A 12-inch-by-6-inch piece of metal that costs $1.26 to manufacture commanded inordinate attention amid the back-room dealing over Ohio's $865 million annual fuel tax increase.

After decades of distaste from detractors and defense by law enforcement, the debate has been decided: Ohio's front license plate will disappear from more than 13.2 million vehicles.

Under the new state transportation budget signed into law last week, Ohio will join 19 other states in finding no need to bolt a plate on front bumpers.

The workload of the 171 prisoners who earn 23 cents to 63 cents an hour stamping out the plates at Lebanon Correctional Institution will be halved, or nearly so.

Beginning July 1, 2020, Ohioans will be liberated from the front-facing requirement to identify their vehicles to police officers. (But, those who want to assist police, or display their vanity or specialty plates, still will be able to order a front plate.)

Vehicle aesthetics and prices, and evolving technology increasingly populating front bumpers with proximity sensors, prevailed over public safety concerns.

Ohio law enforcement officials warn that their ability to solve crimes — ranging from homicides to hit-skips — will be compromised with the disappearance of a front plate from both their line of sight and electronic plate readers that automatically alert them to wanted vehicles.

It did not die without a fight. The Republican-controlled Ohio House insisted on its demise. The GOP-dominated Senate wanted to keep the plate, as did Gov. Mike DeWine.

But amid the stalemate that ultimately led to the difficult deal to raise gas and diesel taxes, something — and someone — had to give.

Ohio's first-year Republican governor, a two-term attorney general friendly to law enforcement, reluctantly did so, pocketing his line-item veto despite police demands to save the front plate.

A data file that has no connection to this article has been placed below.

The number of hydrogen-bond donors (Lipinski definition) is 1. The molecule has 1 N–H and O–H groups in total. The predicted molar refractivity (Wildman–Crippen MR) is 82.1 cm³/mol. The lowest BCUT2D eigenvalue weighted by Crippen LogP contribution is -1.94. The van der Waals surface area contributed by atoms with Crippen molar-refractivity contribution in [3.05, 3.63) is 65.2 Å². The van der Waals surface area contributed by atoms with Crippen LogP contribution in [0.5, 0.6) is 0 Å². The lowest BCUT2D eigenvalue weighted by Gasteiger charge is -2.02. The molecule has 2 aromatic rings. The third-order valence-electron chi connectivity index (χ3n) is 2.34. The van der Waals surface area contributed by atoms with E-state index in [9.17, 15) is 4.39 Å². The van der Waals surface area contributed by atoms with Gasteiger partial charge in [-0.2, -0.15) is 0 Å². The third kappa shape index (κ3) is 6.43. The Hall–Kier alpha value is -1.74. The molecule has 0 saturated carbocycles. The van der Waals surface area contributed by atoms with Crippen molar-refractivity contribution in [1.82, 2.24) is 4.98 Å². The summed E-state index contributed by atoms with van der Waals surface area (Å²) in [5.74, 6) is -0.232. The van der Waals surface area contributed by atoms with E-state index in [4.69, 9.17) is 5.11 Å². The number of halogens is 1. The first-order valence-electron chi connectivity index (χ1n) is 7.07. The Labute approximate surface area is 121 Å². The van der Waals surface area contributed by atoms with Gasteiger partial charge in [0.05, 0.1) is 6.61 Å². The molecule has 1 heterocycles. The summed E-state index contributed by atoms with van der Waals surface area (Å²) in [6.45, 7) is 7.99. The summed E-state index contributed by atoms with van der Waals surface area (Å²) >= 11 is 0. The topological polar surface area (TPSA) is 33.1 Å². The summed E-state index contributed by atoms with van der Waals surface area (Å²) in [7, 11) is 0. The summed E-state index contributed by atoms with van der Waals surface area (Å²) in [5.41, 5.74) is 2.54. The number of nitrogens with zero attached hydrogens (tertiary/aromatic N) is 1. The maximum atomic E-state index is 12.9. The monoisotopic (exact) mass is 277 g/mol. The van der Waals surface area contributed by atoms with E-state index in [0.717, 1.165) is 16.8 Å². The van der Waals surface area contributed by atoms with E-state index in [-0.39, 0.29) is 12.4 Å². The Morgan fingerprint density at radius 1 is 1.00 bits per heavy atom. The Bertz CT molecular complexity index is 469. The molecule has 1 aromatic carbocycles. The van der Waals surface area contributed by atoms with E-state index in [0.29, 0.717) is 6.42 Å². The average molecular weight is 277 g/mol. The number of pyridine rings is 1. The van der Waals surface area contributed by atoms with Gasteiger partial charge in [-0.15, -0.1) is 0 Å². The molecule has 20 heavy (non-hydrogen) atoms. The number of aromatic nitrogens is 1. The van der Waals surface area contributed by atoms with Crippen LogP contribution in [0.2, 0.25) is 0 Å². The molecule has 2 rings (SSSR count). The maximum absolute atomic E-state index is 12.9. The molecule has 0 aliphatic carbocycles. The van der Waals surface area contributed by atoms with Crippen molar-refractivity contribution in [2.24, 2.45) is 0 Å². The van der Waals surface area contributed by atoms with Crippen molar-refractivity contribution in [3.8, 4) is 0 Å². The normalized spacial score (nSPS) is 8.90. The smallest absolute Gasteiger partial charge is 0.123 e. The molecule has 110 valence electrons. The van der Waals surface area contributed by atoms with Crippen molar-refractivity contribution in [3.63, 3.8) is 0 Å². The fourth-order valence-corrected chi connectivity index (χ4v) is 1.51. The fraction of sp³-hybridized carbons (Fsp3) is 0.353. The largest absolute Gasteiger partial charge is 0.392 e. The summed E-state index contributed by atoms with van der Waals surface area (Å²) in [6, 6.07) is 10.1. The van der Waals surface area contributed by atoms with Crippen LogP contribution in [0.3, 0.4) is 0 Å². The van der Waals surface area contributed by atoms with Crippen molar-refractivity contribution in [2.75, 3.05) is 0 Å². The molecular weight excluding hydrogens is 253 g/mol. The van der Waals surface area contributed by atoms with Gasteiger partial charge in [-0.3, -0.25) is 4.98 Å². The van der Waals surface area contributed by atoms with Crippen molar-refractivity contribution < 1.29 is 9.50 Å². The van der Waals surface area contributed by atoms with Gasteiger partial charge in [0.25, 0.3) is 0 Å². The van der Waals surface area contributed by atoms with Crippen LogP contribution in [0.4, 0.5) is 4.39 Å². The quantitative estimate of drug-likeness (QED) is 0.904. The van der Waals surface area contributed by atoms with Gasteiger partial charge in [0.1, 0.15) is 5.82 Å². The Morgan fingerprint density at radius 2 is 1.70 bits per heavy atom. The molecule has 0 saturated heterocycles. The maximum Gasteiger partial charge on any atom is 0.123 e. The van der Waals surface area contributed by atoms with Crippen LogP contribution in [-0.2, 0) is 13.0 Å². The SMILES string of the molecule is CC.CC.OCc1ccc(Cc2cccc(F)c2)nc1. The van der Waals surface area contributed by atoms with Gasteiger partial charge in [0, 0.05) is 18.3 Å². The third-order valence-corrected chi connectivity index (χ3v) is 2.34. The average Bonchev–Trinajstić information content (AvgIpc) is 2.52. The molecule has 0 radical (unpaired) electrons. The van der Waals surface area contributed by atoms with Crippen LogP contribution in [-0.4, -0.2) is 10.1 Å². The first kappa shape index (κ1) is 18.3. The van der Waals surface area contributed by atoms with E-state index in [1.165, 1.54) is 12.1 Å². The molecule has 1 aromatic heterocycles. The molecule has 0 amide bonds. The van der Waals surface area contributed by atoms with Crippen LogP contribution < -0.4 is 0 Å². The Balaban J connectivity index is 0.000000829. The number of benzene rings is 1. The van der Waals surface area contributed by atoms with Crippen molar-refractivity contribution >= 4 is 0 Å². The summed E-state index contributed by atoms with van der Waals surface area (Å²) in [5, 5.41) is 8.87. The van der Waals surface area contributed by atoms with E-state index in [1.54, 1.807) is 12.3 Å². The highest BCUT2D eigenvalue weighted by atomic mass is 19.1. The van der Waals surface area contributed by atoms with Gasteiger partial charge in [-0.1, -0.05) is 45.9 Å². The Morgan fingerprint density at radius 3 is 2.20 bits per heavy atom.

Asked if pulling the plate was part of the price to be paid to win passage of the transportation budget, DeWine objected to the characterization, but said, "One doesn't get everything one wants."

 

Buying some time

The governor said he was insistent the front plate not be yanked until mid-2020 to allow state officials to study whether new technology could provide a replacement to identify vehicles.

Such technology, which sends signals to equipped police vehicles to identify the vehicle's owner and address, exists, but apparently is not in use in the U.S. California and Michigan have authorized electronic digital license plates, but they remain just that — a plate — and cost $500 to $700, plus a $7 monthly fee.

House Speaker Larry Householder, R-Glenford, acknowledges law enforcement concerns but said, "It won’t be long before there won’t be a place for a front license plate anyhow. Then when you talk to auto manufacturers, all of the technology that they have and the smart-car technology is all in that front bumper. We’re sitting here asking a mechanic to drill a hole in there. I think it’s a move toward the future for the state of Ohio. We got out of the world of horse whips and buggies. It’s time for Ohio to step forward and modernize.”